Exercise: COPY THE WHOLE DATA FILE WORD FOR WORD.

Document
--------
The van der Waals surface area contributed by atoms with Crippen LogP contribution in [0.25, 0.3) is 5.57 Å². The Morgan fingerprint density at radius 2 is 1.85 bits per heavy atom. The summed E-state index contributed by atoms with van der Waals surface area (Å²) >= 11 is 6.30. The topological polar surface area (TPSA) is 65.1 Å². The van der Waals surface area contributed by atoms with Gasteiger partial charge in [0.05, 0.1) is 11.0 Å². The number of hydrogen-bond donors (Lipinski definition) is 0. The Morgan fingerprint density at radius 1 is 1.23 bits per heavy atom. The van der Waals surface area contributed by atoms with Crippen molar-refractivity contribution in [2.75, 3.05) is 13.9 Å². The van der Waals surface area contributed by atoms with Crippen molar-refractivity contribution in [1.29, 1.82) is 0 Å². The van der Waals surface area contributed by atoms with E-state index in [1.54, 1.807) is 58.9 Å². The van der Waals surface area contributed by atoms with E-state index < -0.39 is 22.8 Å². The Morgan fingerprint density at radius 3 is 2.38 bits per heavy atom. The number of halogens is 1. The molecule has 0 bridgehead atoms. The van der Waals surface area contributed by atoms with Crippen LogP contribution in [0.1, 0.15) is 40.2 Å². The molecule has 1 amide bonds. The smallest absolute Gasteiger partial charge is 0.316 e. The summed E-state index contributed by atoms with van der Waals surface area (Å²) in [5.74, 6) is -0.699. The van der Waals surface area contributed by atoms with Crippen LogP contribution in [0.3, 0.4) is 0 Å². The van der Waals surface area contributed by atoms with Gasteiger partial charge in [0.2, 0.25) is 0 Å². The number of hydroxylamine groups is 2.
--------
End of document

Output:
The van der Waals surface area contributed by atoms with Crippen LogP contribution in [0.25, 0.3) is 5.57 Å². The Morgan fingerprint density at radius 2 is 1.85 bits per heavy atom. The summed E-state index contributed by atoms with van der Waals surface area (Å²) >= 11 is 6.30. The topological polar surface area (TPSA) is 65.1 Å². The van der Waals surface area contributed by atoms with Gasteiger partial charge in [0.05, 0.1) is 11.0 Å². The number of hydrogen-bond donors (Lipinski definition) is 0. The Morgan fingerprint density at radius 1 is 1.23 bits per heavy atom. The van der Waals surface area contributed by atoms with Crippen molar-refractivity contribution in [2.75, 3.05) is 13.9 Å². The van der Waals surface area contributed by atoms with Crippen molar-refractivity contribution in [1.29, 1.82) is 0 Å². The van der Waals surface area contributed by atoms with E-state index in [1.54, 1.807) is 58.9 Å². The van der Waals surface area contributed by atoms with E-state index < -0.39 is 22.8 Å². The Morgan fingerprint density at radius 3 is 2.38 bits per heavy atom. The number of halogens is 1. The molecule has 0 bridgehead atoms. The van der Waals surface area contributed by atoms with Crippen LogP contribution in [0.1, 0.15) is 40.2 Å². The molecule has 1 amide bonds. The smallest absolute Gasteiger partial charge is 0.316 e. The summed E-state index contributed by atoms with van der Waals surface area (Å²) in [5.74, 6) is -0.699. The van der Waals surface area contributed by atoms with Crippen LogP contribution in [0.3, 0.4) is 0 Å². The van der Waals surface area contributed by atoms with Gasteiger partial charge in [0.2, 0.25) is 0 Å². The number of hydroxylamine groups is 2.